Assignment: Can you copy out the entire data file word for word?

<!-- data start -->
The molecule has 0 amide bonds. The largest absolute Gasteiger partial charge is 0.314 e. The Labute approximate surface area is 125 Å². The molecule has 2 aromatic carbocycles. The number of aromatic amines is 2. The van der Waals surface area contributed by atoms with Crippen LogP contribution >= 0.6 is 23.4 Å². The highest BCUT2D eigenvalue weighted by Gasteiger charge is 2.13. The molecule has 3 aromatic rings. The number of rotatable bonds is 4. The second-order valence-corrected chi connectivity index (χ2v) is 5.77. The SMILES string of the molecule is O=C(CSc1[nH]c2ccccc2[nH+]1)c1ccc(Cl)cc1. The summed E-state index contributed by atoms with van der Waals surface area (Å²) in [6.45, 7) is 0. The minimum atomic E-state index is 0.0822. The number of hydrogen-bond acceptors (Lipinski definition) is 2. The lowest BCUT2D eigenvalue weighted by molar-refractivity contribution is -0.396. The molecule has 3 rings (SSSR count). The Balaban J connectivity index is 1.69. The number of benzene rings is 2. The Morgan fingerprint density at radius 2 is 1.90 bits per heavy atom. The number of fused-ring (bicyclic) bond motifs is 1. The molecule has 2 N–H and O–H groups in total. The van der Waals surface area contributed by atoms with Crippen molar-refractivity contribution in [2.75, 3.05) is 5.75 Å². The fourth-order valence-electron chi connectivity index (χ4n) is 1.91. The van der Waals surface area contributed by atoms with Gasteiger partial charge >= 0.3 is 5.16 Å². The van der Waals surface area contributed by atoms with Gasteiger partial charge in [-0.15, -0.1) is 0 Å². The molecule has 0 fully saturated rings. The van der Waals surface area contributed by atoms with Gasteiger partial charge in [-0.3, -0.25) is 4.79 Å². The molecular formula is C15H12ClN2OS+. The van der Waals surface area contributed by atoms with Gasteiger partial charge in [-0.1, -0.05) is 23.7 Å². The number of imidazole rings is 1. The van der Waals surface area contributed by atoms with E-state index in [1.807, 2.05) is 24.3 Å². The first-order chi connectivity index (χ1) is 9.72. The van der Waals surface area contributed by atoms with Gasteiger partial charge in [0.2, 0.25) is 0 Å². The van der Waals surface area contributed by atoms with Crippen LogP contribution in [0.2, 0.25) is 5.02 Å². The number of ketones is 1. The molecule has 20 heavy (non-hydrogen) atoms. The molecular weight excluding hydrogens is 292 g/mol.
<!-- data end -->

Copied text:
The molecule has 0 amide bonds. The largest absolute Gasteiger partial charge is 0.314 e. The Labute approximate surface area is 125 Å². The molecule has 2 aromatic carbocycles. The number of aromatic amines is 2. The van der Waals surface area contributed by atoms with Crippen LogP contribution >= 0.6 is 23.4 Å². The highest BCUT2D eigenvalue weighted by Gasteiger charge is 2.13. The molecule has 3 aromatic rings. The number of rotatable bonds is 4. The second-order valence-corrected chi connectivity index (χ2v) is 5.77. The SMILES string of the molecule is O=C(CSc1[nH]c2ccccc2[nH+]1)c1ccc(Cl)cc1. The summed E-state index contributed by atoms with van der Waals surface area (Å²) in [6.45, 7) is 0. The minimum atomic E-state index is 0.0822. The number of hydrogen-bond acceptors (Lipinski definition) is 2. The lowest BCUT2D eigenvalue weighted by molar-refractivity contribution is -0.396. The molecule has 3 rings (SSSR count). The Balaban J connectivity index is 1.69. The number of benzene rings is 2. The Morgan fingerprint density at radius 2 is 1.90 bits per heavy atom. The number of fused-ring (bicyclic) bond motifs is 1. The molecule has 2 N–H and O–H groups in total. The van der Waals surface area contributed by atoms with Crippen molar-refractivity contribution in [2.75, 3.05) is 5.75 Å². The fourth-order valence-electron chi connectivity index (χ4n) is 1.91. The van der Waals surface area contributed by atoms with Gasteiger partial charge >= 0.3 is 5.16 Å². The van der Waals surface area contributed by atoms with Gasteiger partial charge in [-0.15, -0.1) is 0 Å². The molecule has 0 fully saturated rings. The van der Waals surface area contributed by atoms with Gasteiger partial charge in [-0.3, -0.25) is 4.79 Å². The molecular formula is C15H12ClN2OS+. The van der Waals surface area contributed by atoms with Gasteiger partial charge in [-0.1, -0.05) is 23.7 Å². The number of imidazole rings is 1. The van der Waals surface area contributed by atoms with E-state index in [1.807, 2.05) is 24.3 Å². The first-order chi connectivity index (χ1) is 9.72. The van der Waals surface area contributed by atoms with Gasteiger partial charge in [0.2, 0.25) is 0 Å². The van der Waals surface area contributed by atoms with Crippen LogP contribution in [0.2, 0.25) is 5.02 Å². The number of ketones is 1. The molecule has 20 heavy (non-hydrogen) atoms. The molecular weight excluding hydrogens is 292 g/mol.